Northeast New Jersey Legal Services’s (NNJLS) mission is to ensure equal access to justice for residents of Bergen, Hudson, and Passaic Counties, NJ experiencing poverty. No one should be denied a meaningful opportunity to have their day in court simply because they cannot afford a lawyer.
WHAT WE DO
NNJLS is a private non-profit public interest law firm that provides free legal help in civil (non-criminal) matters to underserved individuals and families experiencing poverty. We also work to increase the public’s knowledge of their rights and responsibilities through community legal education.
NNJLS focuses on four core areas of civil law—housing, consumer, family, and public benefits. These are the areas in which our clients are most likely to develop legal problems which they cannot address themselves. With experienced attorneys on staff, NNJLS works to ensure that clients do not lose their housing due to eviction or foreclosure; that they are not harassed by debt collectors or victimized by unfair business practices; that they and their families have fair custody and support arrangements in the event of separation or divorce; and that they can receive the public benefits and other forms of income support they need to maintain their independence and meet their daily needs.
NNJLS also has specialized programs in place to address the legal needs of veterans; seniors; survivors of domestic violence; survivors of sexual assault; students; immigrants; persons living with HIV or AIDS; individuals formerly incarcerated who now face legal barriers to re-entry; individuals experiencing homelessness; and residents experiencing poverty with federal income tax (IRS) issues.
WHOM WE SERVE
Northeast New Jersey Legal Services provides free legal assistance to residents of Bergen, Hudson, and Passaic Counties experiencing poverty including seniors, persons living with a disability(ies), and persons experiencing homelessness.
Due to limited funding, we cannot serve all those who come to us for help. We do not handle criminal cases, auto accidents or personal injury matters, business disputes, traffic tickets, worker’s compensation, or real estate closing matters. If we cannot provide you with legal assistance, we will try to refer you to local agencies where you may be able to receive the help you need.
If you are a New Jersey resident and need legal assistance but do not live in Bergen, Hudson, or Passaic Counties, click here to contact your local legal services program.
If you live outside New Jersey, please visit the Legal Services Corporation's website to find a legal aid near you.
In response to the increasing demand for legal assistance by people who could not afford private attorneys, many small legal services organizations began to spring up across the United States throughout the early part of the 19th century. This was especially true in urban areas, where large populations of people lived in poverty. Over time, however, it became increasingly apparent that these small networks of mostly pro bono attorneys were insufficient to meet the great need for legal assistance for the disadvantaged.
The origins of Northeast New Jersey Legal Services (NNJLS) go back to the 1960s, a time when concerned attorneys and legislators realized the need to provide funding for legal services organizations and began forming non-profit organizations dedicated solely to providing legal assistance for the impoverished. Bergen County Legal Services, Hudson County Legal Services, and the Passaic County Legal Aid Society had their beginnings in this era. In 2003, these three legal services agencies merged to become Northeast New Jersey Legal Services.
Today, NNJLS is one of the largest providers of free legal assistance in the state, serving a population of great racial, ethnic, and socio-economic diversity. NNJLS’s staff of experienced attorneys and support personnel provides free legal assistance to residents experiencing poverty from all parts of its service area – from the urban centers of Hackensack, Jersey City, and Paterson to the more “rural” areas of northern Bergen and Passaic Counties. In 2019, over 10,000 people received free legal help from NNJLS.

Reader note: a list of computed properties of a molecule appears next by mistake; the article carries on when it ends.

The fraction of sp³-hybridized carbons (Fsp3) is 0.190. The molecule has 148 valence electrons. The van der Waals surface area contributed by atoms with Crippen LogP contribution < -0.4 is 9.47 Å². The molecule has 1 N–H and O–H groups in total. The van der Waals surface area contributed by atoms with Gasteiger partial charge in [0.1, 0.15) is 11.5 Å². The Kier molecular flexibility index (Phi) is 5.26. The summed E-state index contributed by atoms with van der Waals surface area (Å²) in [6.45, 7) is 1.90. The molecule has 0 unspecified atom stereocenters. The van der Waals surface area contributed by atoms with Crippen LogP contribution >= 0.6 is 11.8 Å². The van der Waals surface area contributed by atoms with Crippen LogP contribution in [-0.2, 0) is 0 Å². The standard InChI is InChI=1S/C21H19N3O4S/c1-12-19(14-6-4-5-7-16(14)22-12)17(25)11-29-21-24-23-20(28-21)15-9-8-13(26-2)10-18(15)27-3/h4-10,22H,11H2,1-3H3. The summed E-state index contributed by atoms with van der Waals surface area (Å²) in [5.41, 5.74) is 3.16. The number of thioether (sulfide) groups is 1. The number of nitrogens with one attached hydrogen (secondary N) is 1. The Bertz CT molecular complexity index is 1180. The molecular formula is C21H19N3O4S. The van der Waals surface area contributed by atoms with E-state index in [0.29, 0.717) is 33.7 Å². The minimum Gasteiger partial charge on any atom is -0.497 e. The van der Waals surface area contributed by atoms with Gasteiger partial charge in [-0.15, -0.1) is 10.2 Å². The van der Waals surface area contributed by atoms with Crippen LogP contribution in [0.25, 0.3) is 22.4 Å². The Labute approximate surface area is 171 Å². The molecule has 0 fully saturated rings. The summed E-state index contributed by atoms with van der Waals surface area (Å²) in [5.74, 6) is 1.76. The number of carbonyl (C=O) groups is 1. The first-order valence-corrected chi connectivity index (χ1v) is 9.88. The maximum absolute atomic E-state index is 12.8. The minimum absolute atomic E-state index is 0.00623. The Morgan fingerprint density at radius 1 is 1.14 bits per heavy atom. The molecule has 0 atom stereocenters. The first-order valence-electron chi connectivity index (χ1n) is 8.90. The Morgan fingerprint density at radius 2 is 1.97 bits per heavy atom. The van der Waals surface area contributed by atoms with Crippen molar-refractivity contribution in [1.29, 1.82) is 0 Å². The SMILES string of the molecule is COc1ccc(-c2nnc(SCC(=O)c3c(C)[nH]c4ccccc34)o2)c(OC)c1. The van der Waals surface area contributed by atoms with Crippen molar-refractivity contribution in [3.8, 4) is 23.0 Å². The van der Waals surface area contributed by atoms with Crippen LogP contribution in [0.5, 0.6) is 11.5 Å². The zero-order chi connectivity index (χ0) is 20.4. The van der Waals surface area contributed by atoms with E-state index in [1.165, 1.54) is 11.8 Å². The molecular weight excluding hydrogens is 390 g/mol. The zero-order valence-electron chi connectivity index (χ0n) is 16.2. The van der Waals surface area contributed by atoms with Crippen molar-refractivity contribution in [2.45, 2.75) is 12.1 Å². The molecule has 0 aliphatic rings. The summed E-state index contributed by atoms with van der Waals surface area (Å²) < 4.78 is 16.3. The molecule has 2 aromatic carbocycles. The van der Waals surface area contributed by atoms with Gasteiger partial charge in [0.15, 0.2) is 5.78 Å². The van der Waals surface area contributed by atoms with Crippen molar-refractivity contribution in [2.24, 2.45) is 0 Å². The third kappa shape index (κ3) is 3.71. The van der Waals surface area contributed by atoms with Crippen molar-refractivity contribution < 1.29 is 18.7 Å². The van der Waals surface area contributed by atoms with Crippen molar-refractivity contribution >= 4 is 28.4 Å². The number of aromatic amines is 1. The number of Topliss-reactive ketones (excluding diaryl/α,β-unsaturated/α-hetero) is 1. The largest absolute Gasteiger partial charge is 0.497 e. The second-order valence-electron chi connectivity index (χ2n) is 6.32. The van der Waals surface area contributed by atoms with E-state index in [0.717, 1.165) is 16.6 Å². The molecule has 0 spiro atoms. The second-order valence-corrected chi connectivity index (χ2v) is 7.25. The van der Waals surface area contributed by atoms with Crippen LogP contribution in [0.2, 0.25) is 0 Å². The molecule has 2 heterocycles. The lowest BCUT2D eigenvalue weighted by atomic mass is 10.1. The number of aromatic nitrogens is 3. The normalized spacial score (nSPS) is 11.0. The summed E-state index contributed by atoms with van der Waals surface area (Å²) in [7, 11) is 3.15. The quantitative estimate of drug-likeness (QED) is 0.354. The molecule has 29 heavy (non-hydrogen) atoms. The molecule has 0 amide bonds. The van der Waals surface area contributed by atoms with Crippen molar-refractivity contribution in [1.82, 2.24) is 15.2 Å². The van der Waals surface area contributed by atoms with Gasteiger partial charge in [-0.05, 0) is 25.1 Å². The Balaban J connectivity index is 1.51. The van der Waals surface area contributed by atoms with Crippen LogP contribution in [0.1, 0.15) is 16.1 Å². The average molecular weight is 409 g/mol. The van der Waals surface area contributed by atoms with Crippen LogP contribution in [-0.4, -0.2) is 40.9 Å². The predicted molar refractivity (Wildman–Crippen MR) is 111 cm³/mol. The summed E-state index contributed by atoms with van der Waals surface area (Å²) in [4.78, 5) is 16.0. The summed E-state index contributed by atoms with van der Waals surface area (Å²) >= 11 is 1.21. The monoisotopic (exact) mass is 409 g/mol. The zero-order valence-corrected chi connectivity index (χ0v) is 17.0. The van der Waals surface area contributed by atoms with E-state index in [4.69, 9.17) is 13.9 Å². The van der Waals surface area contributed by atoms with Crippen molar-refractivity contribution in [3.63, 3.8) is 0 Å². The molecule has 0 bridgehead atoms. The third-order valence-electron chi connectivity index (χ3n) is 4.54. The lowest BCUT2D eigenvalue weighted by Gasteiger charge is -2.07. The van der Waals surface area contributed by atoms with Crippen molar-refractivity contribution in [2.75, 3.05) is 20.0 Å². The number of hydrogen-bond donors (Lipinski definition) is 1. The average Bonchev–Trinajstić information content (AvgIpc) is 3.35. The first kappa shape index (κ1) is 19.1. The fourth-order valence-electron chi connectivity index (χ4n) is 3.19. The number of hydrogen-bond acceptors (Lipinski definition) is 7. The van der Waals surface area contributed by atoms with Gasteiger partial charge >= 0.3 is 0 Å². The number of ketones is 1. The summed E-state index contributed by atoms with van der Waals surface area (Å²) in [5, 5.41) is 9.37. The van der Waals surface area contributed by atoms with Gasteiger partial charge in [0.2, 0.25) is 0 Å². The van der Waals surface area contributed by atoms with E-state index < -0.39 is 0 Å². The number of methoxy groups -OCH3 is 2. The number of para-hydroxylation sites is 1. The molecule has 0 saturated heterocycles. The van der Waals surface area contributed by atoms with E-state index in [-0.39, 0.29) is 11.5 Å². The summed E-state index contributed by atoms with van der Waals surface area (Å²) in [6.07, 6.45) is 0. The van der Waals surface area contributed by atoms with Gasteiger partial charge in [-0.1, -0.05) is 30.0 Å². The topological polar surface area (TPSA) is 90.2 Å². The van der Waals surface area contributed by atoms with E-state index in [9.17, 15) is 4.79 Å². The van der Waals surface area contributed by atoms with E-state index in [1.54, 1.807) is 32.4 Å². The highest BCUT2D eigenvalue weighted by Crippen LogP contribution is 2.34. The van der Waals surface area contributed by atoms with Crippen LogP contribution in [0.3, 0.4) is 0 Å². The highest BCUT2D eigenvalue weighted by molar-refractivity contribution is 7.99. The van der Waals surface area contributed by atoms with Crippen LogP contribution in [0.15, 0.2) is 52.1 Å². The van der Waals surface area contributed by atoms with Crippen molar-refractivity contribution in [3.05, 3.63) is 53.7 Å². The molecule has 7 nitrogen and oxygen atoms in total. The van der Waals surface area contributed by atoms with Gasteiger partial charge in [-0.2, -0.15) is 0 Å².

NNJLS attorneys handle thousands of cases each year. Here are just a few examples of how our work makes a real and meaningful difference in people's lives. Names and other identifying informations has been changed.
When “Janet” came to Northeast New Jersey Legal Services (NNJLS) for assistance, she was a 24 year-old, single mother of two toddlers who was facing imminent homelessness. She had previously lived in a southern town with the father of her children, but he became abusive. When he was arrested on drug charges, Janet saw her opportunity to flee. She headed to New Jersey, where her mother and brother live, to seek safety and support from her family. Janet’s mother agreed to pay for the move to New Jersey. Her brother agreed that Janet and her children could stay with him while she returned to school, and he offered to assist with the care of her children.
When she arrived in New Jersey, however, Janet discovered that her brother’s landlord would not allow him to house her and her children. Janet’s mother rented a room from a friend, and the friend allowed Janet and her children to stay there on a temporary basis. But the room was too small to accommodate two adults and two children for long, and the friend asked Janet to leave.
Faced with no other options, Janet applied for emergency shelter assistance. The regulations for emergency assistance provide that a person’s application can be denied if they had the ability to plan to prevent their own homelessness but failed to do so. Janet’s emergency assistance application was denied on these grounds—that she caused her own homelessness.
Our NNJLS Staff Attorney appealed the decision on Janet’s behalf. The attorney argued that Janet’s homelessness was not her fault. She proved that Janet was forced to leave her home or be subjected to further abuse, and that she did have a plan of action in place when she left. She also showed that Janet’s abuser, who did not live in New Jersey, continued to try to contact her and that despite the distance Janet remained very afraid of him.